Seek to Understand

The first step is understanding that the child has experienced difficulties. In many cases, people around the child may not know the details of their experiences. However, they can still be caring and supportive. Foster children often have difficulty trusting new people, especially adults. As a result, it can be hard to connect with them, and they may not want to connect with you. It is crucial to keep this in mind, as they may try to push others away.

As mentioned before, we don’t need to have all of the details to understand what a child is going through. However, some information is helpful to determine their needs. To get this information, one can try talking with the child’s foster parents. They will know about the child’s preferences and interests. You could also ask them directly what the child’s needs are. Understanding their situation and approaching it with an open mind and patience will show the child you care.

Helping Directly

If you are a family member, friend, or acquaintance wanting to help support a foster child and their family, there are many different ways to do so. This includes bringing food or supplies to the family. You may also invite the family over for dinner or a play date. Sometimes it helps to be direct, because people tend to turn down assistance. For example, saying, “I would like to pick up your groceries this week,” is a direct communication of your intentions. Other ideas might be to purchase a welcome gift for a child coming into a new placement. Coupons, passes, or tickets for a foster family to do activities is helpful too, as these things are often expensive. This might be a pool pass, tickets to a zoo, or amusement park.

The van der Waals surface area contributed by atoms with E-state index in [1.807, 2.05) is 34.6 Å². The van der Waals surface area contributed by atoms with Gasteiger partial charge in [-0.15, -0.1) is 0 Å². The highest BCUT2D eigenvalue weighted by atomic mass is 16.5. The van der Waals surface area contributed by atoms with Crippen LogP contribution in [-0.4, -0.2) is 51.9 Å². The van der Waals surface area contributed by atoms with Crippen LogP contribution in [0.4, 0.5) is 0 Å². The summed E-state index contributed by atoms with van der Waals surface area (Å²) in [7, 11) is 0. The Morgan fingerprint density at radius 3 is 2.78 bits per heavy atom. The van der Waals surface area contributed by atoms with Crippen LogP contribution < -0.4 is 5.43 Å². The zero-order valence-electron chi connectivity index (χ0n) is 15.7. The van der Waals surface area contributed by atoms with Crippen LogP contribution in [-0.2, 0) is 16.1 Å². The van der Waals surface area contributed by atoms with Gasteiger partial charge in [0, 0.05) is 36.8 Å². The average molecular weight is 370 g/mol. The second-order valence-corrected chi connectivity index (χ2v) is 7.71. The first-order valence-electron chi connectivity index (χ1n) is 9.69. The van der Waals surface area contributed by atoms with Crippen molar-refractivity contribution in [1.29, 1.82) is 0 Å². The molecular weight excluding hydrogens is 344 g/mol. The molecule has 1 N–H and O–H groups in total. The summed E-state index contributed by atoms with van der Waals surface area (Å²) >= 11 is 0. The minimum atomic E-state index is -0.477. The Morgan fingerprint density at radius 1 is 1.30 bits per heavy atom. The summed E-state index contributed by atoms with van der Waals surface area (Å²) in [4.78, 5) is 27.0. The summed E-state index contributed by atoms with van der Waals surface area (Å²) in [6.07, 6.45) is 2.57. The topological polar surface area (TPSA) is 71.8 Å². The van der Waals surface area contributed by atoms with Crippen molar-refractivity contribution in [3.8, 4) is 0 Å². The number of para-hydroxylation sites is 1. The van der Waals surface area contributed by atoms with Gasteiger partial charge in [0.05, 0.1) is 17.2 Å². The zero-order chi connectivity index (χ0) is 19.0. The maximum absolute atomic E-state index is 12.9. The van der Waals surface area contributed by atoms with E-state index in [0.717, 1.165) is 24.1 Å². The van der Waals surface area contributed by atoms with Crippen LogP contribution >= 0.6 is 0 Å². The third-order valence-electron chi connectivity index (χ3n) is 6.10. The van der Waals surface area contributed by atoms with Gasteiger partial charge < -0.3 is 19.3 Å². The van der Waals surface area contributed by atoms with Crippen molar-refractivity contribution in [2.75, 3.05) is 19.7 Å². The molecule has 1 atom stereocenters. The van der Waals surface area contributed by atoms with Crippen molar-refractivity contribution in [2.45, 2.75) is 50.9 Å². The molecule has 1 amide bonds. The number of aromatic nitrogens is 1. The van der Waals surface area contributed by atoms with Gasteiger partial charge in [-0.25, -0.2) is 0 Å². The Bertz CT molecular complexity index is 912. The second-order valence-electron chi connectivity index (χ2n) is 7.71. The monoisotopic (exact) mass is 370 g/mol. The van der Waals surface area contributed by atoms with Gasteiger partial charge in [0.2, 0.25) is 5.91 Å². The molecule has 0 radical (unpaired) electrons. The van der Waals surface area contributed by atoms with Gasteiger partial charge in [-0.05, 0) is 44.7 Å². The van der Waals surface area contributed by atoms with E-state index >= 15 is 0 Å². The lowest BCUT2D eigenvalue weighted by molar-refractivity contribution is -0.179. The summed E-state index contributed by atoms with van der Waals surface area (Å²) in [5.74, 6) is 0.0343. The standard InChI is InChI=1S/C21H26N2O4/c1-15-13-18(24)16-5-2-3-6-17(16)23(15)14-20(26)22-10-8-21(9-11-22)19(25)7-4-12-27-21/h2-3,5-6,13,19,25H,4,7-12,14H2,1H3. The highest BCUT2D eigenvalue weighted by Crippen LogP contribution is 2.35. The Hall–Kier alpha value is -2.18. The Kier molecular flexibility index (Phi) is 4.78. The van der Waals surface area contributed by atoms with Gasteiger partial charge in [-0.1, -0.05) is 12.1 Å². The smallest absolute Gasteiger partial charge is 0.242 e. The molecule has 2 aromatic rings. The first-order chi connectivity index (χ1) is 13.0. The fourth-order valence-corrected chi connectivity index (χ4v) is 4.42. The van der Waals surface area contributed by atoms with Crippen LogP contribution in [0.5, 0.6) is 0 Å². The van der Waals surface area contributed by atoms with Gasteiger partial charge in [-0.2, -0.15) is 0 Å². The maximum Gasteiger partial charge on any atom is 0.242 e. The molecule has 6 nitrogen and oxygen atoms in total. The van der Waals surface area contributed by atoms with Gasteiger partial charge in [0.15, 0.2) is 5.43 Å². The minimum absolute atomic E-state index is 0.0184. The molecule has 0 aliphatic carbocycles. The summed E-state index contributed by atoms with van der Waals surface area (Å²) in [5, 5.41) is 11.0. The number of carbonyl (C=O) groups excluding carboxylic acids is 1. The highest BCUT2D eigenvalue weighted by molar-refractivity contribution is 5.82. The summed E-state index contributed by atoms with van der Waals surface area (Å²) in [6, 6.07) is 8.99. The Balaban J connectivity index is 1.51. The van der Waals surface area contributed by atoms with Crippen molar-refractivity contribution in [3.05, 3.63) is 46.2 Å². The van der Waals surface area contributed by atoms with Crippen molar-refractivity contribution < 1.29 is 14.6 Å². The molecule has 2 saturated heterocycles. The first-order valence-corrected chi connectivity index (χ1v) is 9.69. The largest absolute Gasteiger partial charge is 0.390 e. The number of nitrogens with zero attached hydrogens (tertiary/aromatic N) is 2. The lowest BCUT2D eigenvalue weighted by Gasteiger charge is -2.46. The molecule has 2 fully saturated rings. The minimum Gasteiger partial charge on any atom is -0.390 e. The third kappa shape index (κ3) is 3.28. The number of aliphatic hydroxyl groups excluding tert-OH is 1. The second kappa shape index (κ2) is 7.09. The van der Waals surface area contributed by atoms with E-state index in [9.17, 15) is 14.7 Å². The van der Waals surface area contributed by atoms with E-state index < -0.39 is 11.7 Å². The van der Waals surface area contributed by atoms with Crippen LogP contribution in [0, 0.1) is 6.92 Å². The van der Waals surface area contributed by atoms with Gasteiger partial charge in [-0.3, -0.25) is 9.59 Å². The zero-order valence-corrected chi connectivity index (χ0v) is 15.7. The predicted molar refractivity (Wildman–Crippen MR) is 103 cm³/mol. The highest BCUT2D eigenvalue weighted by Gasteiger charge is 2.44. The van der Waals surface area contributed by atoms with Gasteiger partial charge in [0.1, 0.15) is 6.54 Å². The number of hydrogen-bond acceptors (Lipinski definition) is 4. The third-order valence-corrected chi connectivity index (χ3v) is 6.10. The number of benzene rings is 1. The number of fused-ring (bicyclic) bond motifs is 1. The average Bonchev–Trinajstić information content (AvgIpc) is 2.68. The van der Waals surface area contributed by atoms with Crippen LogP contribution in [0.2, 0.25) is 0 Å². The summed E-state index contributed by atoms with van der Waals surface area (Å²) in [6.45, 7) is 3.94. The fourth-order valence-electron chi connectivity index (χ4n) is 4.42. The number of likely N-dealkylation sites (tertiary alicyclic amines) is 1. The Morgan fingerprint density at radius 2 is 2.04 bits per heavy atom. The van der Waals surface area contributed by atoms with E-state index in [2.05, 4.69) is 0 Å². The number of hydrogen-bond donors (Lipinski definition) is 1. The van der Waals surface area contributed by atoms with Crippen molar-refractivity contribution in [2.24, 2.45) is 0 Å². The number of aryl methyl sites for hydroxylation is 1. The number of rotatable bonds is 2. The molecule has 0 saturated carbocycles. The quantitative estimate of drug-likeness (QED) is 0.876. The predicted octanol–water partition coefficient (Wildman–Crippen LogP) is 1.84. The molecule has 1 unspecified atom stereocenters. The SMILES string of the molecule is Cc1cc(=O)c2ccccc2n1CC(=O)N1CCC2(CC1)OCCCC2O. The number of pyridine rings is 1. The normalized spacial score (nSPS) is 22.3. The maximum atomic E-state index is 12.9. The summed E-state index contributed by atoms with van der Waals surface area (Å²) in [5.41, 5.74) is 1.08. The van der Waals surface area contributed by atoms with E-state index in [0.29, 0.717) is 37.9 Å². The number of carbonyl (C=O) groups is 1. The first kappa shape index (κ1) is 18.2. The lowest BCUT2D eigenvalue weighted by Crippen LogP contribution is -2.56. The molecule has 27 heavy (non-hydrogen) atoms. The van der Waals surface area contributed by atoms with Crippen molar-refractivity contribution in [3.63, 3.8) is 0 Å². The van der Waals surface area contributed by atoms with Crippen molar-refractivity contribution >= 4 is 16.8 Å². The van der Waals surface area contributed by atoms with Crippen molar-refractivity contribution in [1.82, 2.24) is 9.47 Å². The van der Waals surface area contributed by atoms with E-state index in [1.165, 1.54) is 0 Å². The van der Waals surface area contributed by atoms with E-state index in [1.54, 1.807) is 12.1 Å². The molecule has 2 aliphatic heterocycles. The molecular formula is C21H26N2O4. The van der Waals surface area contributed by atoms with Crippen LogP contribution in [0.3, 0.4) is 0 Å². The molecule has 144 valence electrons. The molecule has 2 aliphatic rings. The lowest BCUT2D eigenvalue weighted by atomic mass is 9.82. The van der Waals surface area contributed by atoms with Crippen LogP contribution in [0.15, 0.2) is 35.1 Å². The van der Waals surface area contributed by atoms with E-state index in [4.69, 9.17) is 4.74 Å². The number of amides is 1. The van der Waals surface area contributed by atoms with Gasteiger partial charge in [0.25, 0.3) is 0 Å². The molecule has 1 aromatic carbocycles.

On a larger scale, one can donate to foster care organizations or find mentoring opportunities in your community. No matter the size of the action, a positive source of support is greatly appreciated by foster families. It can also help foster children adjust to their environment while in foster care.

Therapy

Due to the high amount of stressors, triggers, and challenges, it’s a good idea to identify resources. Therapy is an additional safe place for a child to voice concerns, process their emotions, and learn coping skills. Depending on different placements and resources within those placements, children may be able to continue seeing the same therapist, too. Contact Covenant Family Solutions to learn more. We have experienced providers, and some have experienced these hardships firsthand.

Additional resources include:

McKenzie Grimm, LMSW
McKenzie Grimm, LMSW
McKenzie has several years of experience working with youth. This has included community work, intensive outpatient group care, and clinical practice. She has experience supporting youth and their families with issues including abuse, anger, anxiety, trauma, depression, relationships distress, and stress management. She utilizes a strengths-based approach and strives to create a therapeutic relationship to meet each client’s unique needs.
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McKenzie Grimm, LMSW
McKenzie Grimm, LMSW
McKenzie has several years of experience working with youth. This has included community work, intensive outpatient group care, and clinical practice. She has experience supporting youth and their families with issues including abuse, anger, anxiety, trauma, depression, relationships distress, and stress management. She utilizes a strengths-based approach and strives to create a therapeutic relationship to meet each client’s unique needs.